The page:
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Who said: “I have no satisfaction in formulas unless I feel their arithmetical magnitude.”
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Home > Category Index for Science Quotations > Category Index H > Category: Humanist

Humanist Quotes (7 quotes)

Are the humanistic and scientific approaches different? Scientists can calculate the torsion of a skyscraper at the wing-beat of a bird, or 155 motions of the Moon and 500 smaller ones in addition. They move in academic garb and sing logarithms. They say, “The sky is ours”, like priests in charge of heaven. We poor humanists cannot even think clearly, or write a sentence without a blunder, commoners of “common sense”. We never take a step without stumbling; they move solemnly, ever unerringly, never a step back, and carry bell, book, and candle.
Quoting himself in Stargazers and Gravediggers: Memoirs to Worlds in Collision (2012), 212.
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I am an atheist, out and out. It took me a long time to say it. I’ve been an atheist for years and years, but somehow I felt it was intellectually unrespectable to say one was an atheist, because it assumed knowledge that one didn't have. Somehow, it was better to say one was a humanist or an agnostic. I finally decided that I’m a creature of emotion as well as of reason. Emotionally, I am an atheist. I don't have the evidence to prove that God doesn’t exist, but I so strongly suspect he doesn’t that I don’t want to waste my time.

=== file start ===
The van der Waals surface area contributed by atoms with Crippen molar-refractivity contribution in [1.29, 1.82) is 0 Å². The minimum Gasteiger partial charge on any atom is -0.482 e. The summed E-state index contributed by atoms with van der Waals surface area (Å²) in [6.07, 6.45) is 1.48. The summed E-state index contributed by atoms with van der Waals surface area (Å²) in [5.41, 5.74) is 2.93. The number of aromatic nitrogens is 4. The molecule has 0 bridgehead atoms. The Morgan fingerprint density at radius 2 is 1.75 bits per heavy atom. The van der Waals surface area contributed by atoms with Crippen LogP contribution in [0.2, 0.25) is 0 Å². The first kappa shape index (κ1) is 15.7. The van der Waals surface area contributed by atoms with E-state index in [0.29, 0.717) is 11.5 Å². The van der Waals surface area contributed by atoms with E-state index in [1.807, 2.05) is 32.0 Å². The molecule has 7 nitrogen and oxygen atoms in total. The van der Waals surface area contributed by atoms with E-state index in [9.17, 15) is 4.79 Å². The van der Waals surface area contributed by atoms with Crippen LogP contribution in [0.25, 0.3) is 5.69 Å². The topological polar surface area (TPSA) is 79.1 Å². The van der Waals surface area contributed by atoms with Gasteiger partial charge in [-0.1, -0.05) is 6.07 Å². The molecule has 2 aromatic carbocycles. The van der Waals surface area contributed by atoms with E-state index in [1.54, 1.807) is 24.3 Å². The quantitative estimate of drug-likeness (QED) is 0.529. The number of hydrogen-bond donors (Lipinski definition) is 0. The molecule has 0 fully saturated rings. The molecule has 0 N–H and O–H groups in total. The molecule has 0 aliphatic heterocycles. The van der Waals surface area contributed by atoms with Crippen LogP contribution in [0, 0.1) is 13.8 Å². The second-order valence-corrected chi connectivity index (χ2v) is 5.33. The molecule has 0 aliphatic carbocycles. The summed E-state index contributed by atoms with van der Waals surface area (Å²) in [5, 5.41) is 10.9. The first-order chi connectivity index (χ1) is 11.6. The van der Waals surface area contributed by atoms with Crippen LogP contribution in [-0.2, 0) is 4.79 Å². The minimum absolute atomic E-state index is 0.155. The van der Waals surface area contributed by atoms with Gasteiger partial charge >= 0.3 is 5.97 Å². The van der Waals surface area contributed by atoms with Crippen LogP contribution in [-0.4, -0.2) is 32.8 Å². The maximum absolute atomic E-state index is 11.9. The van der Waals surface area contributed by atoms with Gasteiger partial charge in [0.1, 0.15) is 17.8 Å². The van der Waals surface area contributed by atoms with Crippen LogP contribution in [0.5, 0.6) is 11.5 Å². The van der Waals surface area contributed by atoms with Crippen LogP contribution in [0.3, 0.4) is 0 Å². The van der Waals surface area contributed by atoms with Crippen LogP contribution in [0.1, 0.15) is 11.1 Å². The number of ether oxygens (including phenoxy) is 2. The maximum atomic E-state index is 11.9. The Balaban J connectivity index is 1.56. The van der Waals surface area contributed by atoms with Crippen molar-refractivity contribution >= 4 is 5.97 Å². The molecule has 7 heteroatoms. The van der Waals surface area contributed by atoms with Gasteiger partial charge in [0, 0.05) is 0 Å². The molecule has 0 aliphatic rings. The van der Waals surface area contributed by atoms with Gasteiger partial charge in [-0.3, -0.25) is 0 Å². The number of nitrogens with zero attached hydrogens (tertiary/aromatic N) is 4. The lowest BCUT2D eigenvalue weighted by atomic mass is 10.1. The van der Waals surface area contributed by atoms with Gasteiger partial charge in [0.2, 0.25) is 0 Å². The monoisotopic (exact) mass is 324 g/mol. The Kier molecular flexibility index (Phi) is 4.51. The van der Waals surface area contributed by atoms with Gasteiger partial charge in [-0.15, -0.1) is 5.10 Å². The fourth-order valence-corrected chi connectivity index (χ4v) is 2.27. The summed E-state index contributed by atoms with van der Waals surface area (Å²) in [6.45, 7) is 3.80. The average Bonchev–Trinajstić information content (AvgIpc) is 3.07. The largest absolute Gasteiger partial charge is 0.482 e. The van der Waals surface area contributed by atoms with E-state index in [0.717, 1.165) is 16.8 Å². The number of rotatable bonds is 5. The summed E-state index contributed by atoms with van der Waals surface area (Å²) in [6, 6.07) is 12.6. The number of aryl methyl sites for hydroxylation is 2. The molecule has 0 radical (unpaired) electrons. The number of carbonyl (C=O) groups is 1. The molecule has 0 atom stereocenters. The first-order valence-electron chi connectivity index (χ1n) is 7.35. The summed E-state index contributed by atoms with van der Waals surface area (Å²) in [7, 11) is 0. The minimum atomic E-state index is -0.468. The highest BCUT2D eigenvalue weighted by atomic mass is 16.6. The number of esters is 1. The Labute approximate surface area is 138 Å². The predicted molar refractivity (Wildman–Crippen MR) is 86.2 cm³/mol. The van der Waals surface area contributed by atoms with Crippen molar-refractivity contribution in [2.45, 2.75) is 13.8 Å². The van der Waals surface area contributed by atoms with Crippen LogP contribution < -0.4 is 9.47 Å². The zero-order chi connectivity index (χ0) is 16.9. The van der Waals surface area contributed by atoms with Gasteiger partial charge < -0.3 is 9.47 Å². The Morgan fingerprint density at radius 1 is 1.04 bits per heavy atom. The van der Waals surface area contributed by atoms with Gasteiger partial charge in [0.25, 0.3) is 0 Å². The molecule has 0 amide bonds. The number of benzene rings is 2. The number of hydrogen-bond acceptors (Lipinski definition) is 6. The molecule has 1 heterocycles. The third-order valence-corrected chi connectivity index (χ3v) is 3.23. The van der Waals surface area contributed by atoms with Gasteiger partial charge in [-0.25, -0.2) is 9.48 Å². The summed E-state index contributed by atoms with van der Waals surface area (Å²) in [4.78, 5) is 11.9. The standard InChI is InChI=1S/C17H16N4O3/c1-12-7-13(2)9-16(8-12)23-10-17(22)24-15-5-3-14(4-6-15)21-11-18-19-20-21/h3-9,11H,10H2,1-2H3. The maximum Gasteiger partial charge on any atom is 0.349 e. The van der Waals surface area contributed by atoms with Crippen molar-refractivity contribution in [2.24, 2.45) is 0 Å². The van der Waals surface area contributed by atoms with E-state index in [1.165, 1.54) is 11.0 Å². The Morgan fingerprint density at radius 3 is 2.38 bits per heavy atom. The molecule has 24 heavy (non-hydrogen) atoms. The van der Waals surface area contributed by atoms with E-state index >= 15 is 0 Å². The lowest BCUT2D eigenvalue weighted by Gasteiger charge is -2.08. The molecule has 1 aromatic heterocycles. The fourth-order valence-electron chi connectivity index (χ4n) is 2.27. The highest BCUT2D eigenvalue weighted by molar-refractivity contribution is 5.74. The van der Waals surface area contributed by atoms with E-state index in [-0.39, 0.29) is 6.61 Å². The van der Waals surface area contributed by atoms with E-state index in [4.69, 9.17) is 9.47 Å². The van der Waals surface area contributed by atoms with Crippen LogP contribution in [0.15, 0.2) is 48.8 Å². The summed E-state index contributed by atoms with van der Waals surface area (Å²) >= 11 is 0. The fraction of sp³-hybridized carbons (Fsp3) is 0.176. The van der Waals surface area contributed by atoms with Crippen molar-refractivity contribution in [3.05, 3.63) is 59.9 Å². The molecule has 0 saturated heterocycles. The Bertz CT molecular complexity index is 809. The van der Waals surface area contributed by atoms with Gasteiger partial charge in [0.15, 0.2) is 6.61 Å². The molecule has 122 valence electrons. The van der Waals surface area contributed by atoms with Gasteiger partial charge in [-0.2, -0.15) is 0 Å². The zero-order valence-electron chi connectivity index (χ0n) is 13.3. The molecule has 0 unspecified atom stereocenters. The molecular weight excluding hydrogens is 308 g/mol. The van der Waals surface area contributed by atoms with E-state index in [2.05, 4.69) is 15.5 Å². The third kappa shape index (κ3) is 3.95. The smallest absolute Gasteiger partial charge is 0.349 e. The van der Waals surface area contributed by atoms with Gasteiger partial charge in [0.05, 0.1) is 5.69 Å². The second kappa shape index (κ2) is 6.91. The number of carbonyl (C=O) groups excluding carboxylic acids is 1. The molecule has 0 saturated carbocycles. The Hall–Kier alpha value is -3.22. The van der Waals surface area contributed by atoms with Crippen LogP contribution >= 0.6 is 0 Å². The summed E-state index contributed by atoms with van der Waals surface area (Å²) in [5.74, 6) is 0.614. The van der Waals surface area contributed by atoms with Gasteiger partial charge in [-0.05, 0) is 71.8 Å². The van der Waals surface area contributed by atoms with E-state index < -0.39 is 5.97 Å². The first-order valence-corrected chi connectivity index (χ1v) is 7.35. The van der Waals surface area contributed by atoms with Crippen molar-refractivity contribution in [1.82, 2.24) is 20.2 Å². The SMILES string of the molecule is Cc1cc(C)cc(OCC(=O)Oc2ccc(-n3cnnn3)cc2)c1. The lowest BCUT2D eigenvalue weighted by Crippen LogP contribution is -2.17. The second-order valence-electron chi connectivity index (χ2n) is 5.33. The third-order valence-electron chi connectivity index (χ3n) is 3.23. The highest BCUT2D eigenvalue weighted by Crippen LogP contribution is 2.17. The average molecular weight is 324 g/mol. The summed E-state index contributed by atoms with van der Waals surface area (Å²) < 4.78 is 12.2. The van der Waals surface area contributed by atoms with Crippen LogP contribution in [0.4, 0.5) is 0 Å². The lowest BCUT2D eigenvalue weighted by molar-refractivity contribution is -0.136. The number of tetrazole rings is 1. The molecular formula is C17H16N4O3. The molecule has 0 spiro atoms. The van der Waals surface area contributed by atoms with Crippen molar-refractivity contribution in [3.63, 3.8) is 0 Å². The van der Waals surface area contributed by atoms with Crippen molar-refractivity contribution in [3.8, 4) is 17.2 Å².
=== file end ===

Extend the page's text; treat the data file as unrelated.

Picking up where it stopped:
'Isaac Asimov on Science and the Bible'. In Sidney Hook, et. al. On the Barricades: Religion and Free Inquiry in Conflict (1989), 329.
Science quotes on:  |  Agnostic (9)  |  Atheist (15)  |  Better (488)  |  Biography (242)  |  Creature (233)  |  Emotion (100)  |  Evidence (248)  |  Exist (444)  |  Existence (460)  |  God (758)  |  Knowledge (1536)  |  Long (789)  |  Prove (252)  |  Reason (744)  |  Say (984)  |  Somehow (48)  |  Suspect (17)  |  Time (1877)  |  Want (497)  |  Waste (101)  |  Year (932)

Science itself is a humanist in the sense that it doesn’t discriminate between human beings, but it is also morally neutral. It is no better or worse than the ethos for which it is used.
In 'Manipulating Life,' New York Post, January 24, 1968.
Science quotes on:  |  Being (1278)  |  Better (488)  |  Human (1470)  |  Human Being (176)  |  Human Beings (117)  |  Neutral (13)  |  Science (3880)  |  Sense (770)

Scientific and humanist approaches are not competitive but supportive, and both are ultimately necessary.
In Laurence J. Peter, Peter's Quotations (1979), 458
Science quotes on:  |  Approach (108)  |  Both (494)  |  Competition (40)  |  Necessary (363)  |  Scientific (940)  |  Scientist (825)  |  Support (147)  |  Ultimately (55)

The dedicated doctor knows that he must be both scientist and humanitarian; his most agonizing decisions lie in the field of human relations.
Inaugural address to the AMA (Jun 1957). Quoted in obituary, New York Times (31 Mar 1971), 49.
Science quotes on:  |  Agonizing (3)  |  Both (494)  |  Decision (91)  |  Dedicated (19)  |  Doctor (187)  |  Field (365)  |  Human (1470)  |  Humanitarian (5)  |  Know (1519)  |  Lie (364)  |  Most (1729)  |  Must (1526)  |  Physician (273)  |  Scientist (825)